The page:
What is the eye color mutation?
There are people, with different eye colors, walking this earth. We have been given a different set of colored eyes by the almighty, as a result of evolution. “What is the eye color mutation”, you ask? We have humans with blue, black, brown, hazel, green, grey, a mix of green and blue, and many more such eye colors. Naturally, since our origins, we had brown eyes. Over the course of time, a genetic mutation affecting one gene turned off the ability to produce enough melanin to color the eyes brown; instead, people received blue eyes. So what happened with people with other color sets? (Source: Luna DNA).
Also Read: Your brain is a born procrastinator
Have you wondered how these colors evolved? How is it that one person has green eye color and the other blue or even brown for that matter? Finding it interesting right? I have found genetics as an answer to the color changes of the pupil in the eye. I had the assumption that beneath each color there is another color that creates the actual color of your eye. But, I was wrong. I was figuring out a logic between primary, secondary, and tertiary colors (memories of my art and painting classes popped up in my mind). There is a higher level of science at work. Genetics is the key! It is the keyword that you should search for along with ‘eye color’ to deepen your knowledge.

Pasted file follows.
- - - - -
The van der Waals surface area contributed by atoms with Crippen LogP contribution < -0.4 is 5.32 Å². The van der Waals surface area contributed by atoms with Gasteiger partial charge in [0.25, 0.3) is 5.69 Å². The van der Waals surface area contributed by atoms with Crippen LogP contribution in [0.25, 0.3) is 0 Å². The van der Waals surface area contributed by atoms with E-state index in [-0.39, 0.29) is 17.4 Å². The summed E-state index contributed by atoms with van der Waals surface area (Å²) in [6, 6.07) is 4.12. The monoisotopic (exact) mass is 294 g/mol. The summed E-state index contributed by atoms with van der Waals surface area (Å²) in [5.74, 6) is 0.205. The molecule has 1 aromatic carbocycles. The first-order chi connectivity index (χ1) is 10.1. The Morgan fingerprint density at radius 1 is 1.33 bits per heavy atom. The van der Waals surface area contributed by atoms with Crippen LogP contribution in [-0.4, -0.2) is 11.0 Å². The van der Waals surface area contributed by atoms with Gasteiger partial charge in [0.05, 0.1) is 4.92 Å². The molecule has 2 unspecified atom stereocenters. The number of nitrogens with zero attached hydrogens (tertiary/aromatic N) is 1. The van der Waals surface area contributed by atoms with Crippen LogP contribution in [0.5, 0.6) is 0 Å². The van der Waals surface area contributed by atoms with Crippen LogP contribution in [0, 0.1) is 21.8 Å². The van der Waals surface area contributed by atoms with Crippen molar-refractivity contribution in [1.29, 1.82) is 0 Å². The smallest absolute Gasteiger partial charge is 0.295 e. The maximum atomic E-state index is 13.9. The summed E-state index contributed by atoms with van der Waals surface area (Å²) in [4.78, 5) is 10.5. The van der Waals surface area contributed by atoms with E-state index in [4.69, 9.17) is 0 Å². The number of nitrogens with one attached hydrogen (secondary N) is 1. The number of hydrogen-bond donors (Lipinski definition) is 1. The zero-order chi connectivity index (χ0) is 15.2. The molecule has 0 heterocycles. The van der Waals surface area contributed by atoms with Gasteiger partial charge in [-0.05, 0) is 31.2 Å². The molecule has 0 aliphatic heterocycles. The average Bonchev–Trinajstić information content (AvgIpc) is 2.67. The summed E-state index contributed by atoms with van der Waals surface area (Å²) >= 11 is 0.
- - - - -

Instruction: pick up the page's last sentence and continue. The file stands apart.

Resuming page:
How is the color made?
It’s the amount of melanin in the eye that determines the eye color. What makes up the melanin volume in our eye? Our genetic makeup does! There are no pigments of blue or green or even hazel in our eyes. Default pigment in all eyes is brown (believe it or not). To test this, check the outer lining of your pupil. You will find that its color is brown! You can actually see a brown halo around the colored pupil! How are the different sets of eye colors made? Let’s have a look!
As spoken before, the color blue is a result of the low brown melanin concentrations. It is not blue pigmentation. You might be thinking this right? I am sorry to blow the bubble. The lower density of melanin allows for light to be reflected back to the wavelengths on the blue color spectrum. This is why the color of the eyes is blue for some. The logic is the same as why the sky is blue. Surprisingly, about 8-10% of all humans globally categorize as blue-eyed humans.
Green eyes, oh so exciting! Who really has green eyes? Very few people, about 2% worldwide. Woah! That’s rare! Maybe more than Hazel’s eyes themselves, which will speak about next. Green eyes are in the same way as blue eyes. People having the green eye colors have low levels of melanin in the iris (even lower than the ones in the blue eyes) scatter more light out, in response to a genetic mutation. This makes the eyes appear green. The more the light out, the different the color changes. This phenomenon is like the color-changing ability of a chameleon.
Do you know the color of hazel eyes? They are a mix of green and brown. It is the second rarest in the world, though green eyes are rare. About 5% of the global population has hazel eyes mutation. Apart from brown eyes, they have the most melanin count, but also less melanin like green-eyed people. Confused? Well, the hazel color in the iris is produced only with the combination of eye color mutation of Green & Brown eyes, and this makes it hazel color unique.